Exploring the food and drink options in a new neighborhood is one of the things that helps me get through the ordeal of moving, which I view as a severe psychological punishment inflicted upon me personally. My girlfriend and I recently relocated, and the first item on our to-do list (before unpacking or scouting for emergency exits) was to locate our new Local Cafe.
Similar to how experts say “it’s important to buy a good mattress because you spend a third of your life in bed,” I say “it’s important to find a barista you can make small talk with for 15 minutes every day until your sublease expires, because you’ll be talking to them more than to your mother.” Possibly less universal, but equally true
So we set out, prepared to put in the work. Over the course of a few weeks, we sampled each of the numerous cafes within a reasonable walking distance from our home, regardless of our physical condition.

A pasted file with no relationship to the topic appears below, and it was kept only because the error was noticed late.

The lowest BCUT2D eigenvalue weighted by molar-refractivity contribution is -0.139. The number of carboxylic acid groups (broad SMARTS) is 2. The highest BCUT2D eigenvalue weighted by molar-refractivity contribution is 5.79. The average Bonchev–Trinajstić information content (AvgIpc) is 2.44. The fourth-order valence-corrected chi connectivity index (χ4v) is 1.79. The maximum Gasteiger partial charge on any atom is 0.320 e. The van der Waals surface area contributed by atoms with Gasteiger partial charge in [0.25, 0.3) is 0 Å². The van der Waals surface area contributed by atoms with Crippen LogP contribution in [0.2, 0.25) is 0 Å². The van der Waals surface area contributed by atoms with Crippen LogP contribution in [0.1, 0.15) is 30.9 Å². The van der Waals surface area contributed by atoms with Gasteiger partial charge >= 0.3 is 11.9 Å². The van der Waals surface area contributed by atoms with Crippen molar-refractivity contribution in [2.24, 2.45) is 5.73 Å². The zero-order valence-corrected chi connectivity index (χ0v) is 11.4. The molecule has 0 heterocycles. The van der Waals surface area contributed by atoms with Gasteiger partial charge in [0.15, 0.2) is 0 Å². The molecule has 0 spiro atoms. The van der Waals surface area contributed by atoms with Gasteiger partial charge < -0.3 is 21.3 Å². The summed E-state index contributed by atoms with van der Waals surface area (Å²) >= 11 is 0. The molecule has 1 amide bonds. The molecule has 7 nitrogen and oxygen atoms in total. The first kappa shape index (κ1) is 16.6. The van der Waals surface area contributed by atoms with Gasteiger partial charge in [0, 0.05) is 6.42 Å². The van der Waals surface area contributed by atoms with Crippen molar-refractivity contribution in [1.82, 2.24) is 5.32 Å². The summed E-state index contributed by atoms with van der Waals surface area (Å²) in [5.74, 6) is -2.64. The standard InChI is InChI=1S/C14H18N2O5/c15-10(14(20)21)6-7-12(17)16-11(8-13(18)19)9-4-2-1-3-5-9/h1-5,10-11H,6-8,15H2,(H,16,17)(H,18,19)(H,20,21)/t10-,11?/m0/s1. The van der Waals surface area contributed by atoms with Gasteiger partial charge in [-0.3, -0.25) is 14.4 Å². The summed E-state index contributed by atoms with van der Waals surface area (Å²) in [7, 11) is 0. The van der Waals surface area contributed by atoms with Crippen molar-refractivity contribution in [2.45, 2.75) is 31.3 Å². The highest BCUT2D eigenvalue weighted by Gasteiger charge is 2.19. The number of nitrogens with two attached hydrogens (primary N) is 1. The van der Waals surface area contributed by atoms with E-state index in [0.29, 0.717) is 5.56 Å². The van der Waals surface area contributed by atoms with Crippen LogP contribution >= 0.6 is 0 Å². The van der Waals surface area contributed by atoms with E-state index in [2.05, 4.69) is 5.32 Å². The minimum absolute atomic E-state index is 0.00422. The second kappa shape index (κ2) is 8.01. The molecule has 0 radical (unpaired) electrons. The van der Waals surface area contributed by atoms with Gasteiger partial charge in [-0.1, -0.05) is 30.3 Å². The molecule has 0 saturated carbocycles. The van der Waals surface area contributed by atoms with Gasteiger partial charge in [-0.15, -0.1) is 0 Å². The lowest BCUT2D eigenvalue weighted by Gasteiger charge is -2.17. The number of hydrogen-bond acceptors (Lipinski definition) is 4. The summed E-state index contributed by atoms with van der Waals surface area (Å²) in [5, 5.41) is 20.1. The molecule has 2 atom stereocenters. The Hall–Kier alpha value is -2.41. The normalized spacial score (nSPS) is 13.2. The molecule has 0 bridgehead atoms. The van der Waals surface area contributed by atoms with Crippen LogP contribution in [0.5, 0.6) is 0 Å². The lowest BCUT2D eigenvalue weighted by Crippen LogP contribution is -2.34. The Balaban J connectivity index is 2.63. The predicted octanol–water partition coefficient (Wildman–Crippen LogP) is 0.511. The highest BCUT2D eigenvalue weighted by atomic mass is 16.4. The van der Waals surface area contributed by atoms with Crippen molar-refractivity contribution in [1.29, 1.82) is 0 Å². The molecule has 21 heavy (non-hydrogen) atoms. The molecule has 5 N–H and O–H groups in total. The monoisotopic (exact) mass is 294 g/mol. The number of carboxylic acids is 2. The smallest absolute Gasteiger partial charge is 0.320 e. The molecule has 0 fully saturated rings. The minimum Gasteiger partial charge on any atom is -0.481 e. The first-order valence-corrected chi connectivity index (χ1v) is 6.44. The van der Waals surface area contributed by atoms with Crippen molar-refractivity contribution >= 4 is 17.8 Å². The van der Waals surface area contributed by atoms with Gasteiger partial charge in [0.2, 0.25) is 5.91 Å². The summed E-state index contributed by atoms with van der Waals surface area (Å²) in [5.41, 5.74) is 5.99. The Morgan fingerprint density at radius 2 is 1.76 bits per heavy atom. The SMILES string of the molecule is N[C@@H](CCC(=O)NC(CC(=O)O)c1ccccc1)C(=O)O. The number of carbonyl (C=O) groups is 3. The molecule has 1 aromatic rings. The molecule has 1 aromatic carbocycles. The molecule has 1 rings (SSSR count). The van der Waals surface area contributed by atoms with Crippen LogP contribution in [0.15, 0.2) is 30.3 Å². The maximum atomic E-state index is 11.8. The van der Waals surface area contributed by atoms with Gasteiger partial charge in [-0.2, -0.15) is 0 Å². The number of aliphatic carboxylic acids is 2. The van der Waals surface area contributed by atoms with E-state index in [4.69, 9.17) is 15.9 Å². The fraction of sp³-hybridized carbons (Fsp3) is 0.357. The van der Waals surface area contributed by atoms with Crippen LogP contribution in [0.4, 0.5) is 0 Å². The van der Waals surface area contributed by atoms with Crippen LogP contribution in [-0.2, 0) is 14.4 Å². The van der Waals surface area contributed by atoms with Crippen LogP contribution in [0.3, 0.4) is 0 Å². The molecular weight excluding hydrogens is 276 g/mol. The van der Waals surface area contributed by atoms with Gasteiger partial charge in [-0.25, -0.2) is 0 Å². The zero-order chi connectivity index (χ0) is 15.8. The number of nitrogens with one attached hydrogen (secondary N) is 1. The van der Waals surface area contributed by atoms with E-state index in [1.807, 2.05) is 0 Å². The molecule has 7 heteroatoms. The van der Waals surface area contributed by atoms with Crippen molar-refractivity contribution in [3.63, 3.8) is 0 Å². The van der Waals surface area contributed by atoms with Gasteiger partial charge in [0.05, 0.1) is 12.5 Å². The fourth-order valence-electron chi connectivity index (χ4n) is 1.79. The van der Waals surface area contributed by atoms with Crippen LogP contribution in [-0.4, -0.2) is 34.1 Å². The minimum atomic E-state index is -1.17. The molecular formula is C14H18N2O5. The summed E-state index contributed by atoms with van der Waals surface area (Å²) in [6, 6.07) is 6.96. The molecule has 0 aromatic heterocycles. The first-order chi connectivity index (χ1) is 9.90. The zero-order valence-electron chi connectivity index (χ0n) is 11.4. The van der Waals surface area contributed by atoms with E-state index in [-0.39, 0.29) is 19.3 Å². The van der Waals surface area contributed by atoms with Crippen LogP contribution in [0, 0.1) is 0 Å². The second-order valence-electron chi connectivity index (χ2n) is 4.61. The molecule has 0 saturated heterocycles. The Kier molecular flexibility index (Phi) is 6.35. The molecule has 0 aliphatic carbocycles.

We chose The One after copious amounts of coffee, food, and trial and error (during which I paid $14.50 for a mediocre ham-and-cheese croissant, which I will NEVER get over). This cafe has everything: the closest we could get is if we paid the baristas to work in our kitchen, the coffee tastes divine, and the staff is friendly and makes us feel welcome.
We’d done it! It was flawless.
except for one minor detail
If you become a regular at a cafe, the staff will attempt to learn your name, as it is both a good business practice and a courteous gesture. They accomplish this by requesting and remembering your name when placing an order. My girlfriend accomplished this simple task without a hitch by communicating her name, which was then accepted.
It was slightly more challenging for me. After a few visits, I heard one of the baristas call out my name. It sounded slightly different to “Rebecca,” but I couldn’t quite make out what he was saying, so I just let it go.
It became abundantly clear after a few more visits that everyone at the cafe knew my name as “Rachel.”
This is a very simple error to make when dealing with two of the most mundane white female names in the world, but it left me at a crossroads. Others disagreed with the “crossroads” part, seeing one very clear path: inform the incredibly kind people at the cafe that a name mix-up occurred.
For them, it was a simple task, but I was unable to complete it. It had been too long, and the embarrassment I would feel was too great, as was the fear that I would embarrass them.